NCI-Designated Cancer Center

Cellular sensor’s 3D structure reveals new clues for combating cancer

Cellular sensor’s 3D structure reveals new clues for combating cancer

Dr. Francesca Marassi and colleagues determined the 3D structure of a complete, unmodified G-protein-coupled receptor in its native environment: embedded in a lipid membrane.

For brain tumors, origins matter

For brain tumors, origins matter

Research by Dr. Robert Wechsler-Reya shows that brain tumors arising from different cell types might require different—and more personalized—treatment approaches.

Sanford-Burnham cancer researcher added to Nobel Prize watch list

Sanford-Burnham cancer researcher added to Nobel Prize watch list

Dr. Erkki Ruoslahti, cancer researcher and distinguished professor at Sanford-Burnham, was named a 2012 Thomson Reuters Citation Laureate, placing him on the organization’s list of “Nobel-class” scientists.

About the Cancer Center

Our goal is an increased translational focus on tailoring new cancer therapies to individual patients, thus enabling personalized medicine.

- Garth Powis, Ph.D.

Professor and Director,
Cancer Center

National Cancer InstituteCancer, the second most common cause of death in the U.S., will account for an estimated 1.66 million newly diagnosed cases and 585,720 deaths nationwide in 2014. The Sanford-Burnham Cancer Center, one of only seven National Cancer Institute (NCI)-designated basic research cancer centers in the country, is leading the effort to eradicate this disease. To that end, it is striving to make personalized cancer medicine a reality through its exceptional translational research.

What are the goals and activities of the Center?

Founded in 1976 as the La Jolla Cancer Research Foundation, the Cancer Center first received its NCI-designation in 1981. The Center conducts paradigm-shifting, collaborative multidisciplinary basic research into the causes, prevention, and treatment of cancer, leading to new therapies that overcome cancer as a cause of human suffering and disease. Additionally, the Center is committed to educating and training the next generation of cancer scientists.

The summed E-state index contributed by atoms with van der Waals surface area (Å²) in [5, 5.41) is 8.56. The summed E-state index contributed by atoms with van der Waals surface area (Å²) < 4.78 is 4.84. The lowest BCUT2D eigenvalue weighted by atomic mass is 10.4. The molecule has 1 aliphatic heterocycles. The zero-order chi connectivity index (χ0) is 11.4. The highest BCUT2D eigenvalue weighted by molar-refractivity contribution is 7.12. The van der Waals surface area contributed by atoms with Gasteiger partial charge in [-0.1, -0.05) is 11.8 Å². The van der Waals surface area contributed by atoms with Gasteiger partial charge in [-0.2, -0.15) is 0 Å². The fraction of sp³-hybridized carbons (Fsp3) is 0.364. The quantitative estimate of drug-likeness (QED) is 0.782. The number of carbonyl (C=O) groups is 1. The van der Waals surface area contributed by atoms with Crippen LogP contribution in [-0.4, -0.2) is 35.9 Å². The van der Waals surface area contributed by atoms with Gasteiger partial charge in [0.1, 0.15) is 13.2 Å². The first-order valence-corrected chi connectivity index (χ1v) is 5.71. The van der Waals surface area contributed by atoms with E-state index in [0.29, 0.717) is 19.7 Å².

An area of long-standing and exceptional strength of the Cancer Center is basic science discovery into novel cancer gene targets and their mechanisms. The Center is built around three programs that reflect the cancer continuum of initiation, maintenance, survival, death, and metastasis as well as the contributions of the tumor microenvironment. Investigators advance their discoveries through small-molecule-based drug discovery, an area where we have significant capabilities, into early preclinical therapeutic development.

The Cancer Center is poised to achieve its vision by leveraging its scientific strengths through collaborations with academic and private sector investigators locally, nationally and internationally.

Cancer Research Programs

Scientists in each of the Sanford-Burnham Cancer Center's three programs are interested in the most fundamental questions about cancer: How do tumors arise from normal cells? What happens to cellular communication as cancer develops? How do cancer cells interact with their neighboring tissues? How do cancer cells avoid cell death? Explore each program below to learn more about Sanford-Burnham's approach to cancer.

Shared Resources

Technology supporting the three programs

There are many Cancer Center Shared Resources, some of which consist of multiple specialized facilities. Equipped with advanced technology and staffed by technical experts in each field, these core facilities provide powerful support for the research of Cancer Center investigators. These Shared Resources, complemented by several additional Institute cores, are accessible to all Sanford-Burnham investigators.

Collaboration with San Diego Cancer Centers

San Diego National Cancer Institute Cancer Centers Council (C3)

C3 San Diego’s three National Cancer Institute (NCI)-designated Cancer Centers—Sanford-Burnham, UC San Diego Moores Cancer Center, and the Salk Institute—are part of a collaboration known as the San Diego National Cancer Institute Cancer Centers Council (C3). This council was formed to facilitate scientific and academic interactions—clinical, translational (from the lab to the clinic), basic-science, and educational—and to leverage each Cancer Center’s distinct strengths, resources, and talents. C3 aims to speed scientific discovery and translation of innovative treatments for cancer patients in San Diego and beyond.

Recent Developments

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About the Cancer Center
Shared NCI Cancer Centers Council (C3) cores at nearby Centers
Cancer Metabolism, Autophagy, & Nutrient Sensing Symposium
Cell Death and Survival Networks
Progress on the Path to Cancer Cures
Tumor Initiation and Maintenance
Tumor Microenvironment and Metastasis
Cancer Center Postdoc/Grad Student Retreat - July 30, 2014
Cancer Center Shared Resources
Sanford-Burnham Cancer Metabolism Symposium
Chemical Biology and Drug Discovery